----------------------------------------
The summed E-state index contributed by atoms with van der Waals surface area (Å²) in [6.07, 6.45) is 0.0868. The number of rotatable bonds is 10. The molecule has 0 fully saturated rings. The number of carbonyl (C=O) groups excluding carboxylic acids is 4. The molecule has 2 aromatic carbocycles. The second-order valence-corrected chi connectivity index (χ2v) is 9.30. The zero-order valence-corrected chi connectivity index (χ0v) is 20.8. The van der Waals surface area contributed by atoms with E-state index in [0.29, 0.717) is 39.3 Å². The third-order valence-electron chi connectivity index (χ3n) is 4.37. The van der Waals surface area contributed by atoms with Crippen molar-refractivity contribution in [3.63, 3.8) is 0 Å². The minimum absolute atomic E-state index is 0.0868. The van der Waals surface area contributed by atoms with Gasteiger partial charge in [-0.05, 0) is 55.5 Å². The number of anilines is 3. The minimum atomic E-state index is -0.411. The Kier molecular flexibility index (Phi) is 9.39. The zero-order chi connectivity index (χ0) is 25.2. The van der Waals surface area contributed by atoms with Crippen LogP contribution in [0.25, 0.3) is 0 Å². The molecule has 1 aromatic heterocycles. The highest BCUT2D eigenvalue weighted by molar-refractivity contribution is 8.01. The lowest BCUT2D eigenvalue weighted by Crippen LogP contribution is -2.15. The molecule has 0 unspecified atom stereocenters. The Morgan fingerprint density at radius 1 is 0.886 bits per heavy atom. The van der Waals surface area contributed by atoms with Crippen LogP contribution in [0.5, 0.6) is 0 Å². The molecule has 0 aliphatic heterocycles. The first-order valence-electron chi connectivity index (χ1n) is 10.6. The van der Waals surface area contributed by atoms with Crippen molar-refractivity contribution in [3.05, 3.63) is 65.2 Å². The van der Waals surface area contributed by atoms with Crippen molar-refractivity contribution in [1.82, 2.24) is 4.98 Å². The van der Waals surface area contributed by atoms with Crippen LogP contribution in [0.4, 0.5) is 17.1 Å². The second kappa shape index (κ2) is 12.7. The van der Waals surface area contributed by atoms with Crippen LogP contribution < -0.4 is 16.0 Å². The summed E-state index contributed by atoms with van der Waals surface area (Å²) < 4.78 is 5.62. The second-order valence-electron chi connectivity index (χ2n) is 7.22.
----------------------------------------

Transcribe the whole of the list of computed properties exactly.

The summed E-state index contributed by atoms with van der Waals surface area (Å²) in [6.07, 6.45) is 0.0868. The number of rotatable bonds is 10. The molecule has 0 fully saturated rings. The number of carbonyl (C=O) groups excluding carboxylic acids is 4. The molecule has 2 aromatic carbocycles. The second-order valence-corrected chi connectivity index (χ2v) is 9.30. The zero-order valence-corrected chi connectivity index (χ0v) is 20.8. The van der Waals surface area contributed by atoms with E-state index in [0.29, 0.717) is 39.3 Å². The third-order valence-electron chi connectivity index (χ3n) is 4.37. The van der Waals surface area contributed by atoms with Crippen molar-refractivity contribution in [3.63, 3.8) is 0 Å². The minimum absolute atomic E-state index is 0.0868. The van der Waals surface area contributed by atoms with Gasteiger partial charge in [-0.05, 0) is 55.5 Å². The number of anilines is 3. The minimum atomic E-state index is -0.411. The Kier molecular flexibility index (Phi) is 9.39. The zero-order chi connectivity index (χ0) is 25.2. The van der Waals surface area contributed by atoms with Crippen LogP contribution in [0.25, 0.3) is 0 Å². The molecule has 1 aromatic heterocycles. The highest BCUT2D eigenvalue weighted by molar-refractivity contribution is 8.01. The lowest BCUT2D eigenvalue weighted by Crippen LogP contribution is -2.15. The molecule has 0 unspecified atom stereocenters. The Morgan fingerprint density at radius 1 is 0.886 bits per heavy atom. The van der Waals surface area contributed by atoms with Crippen LogP contribution in [0.5, 0.6) is 0 Å². The molecule has 0 aliphatic heterocycles. The first-order valence-electron chi connectivity index (χ1n) is 10.6. The van der Waals surface area contributed by atoms with Crippen molar-refractivity contribution in [3.05, 3.63) is 65.2 Å². The van der Waals surface area contributed by atoms with Crippen molar-refractivity contribution in [1.82, 2.24) is 4.98 Å². The van der Waals surface area contributed by atoms with Crippen LogP contribution in [0.4, 0.5) is 17.1 Å². The second kappa shape index (κ2) is 12.7. The van der Waals surface area contributed by atoms with Crippen LogP contribution < -0.4 is 16.0 Å². The summed E-state index contributed by atoms with van der Waals surface area (Å²) < 4.78 is 5.62. The second-order valence-electron chi connectivity index (χ2n) is 7.22.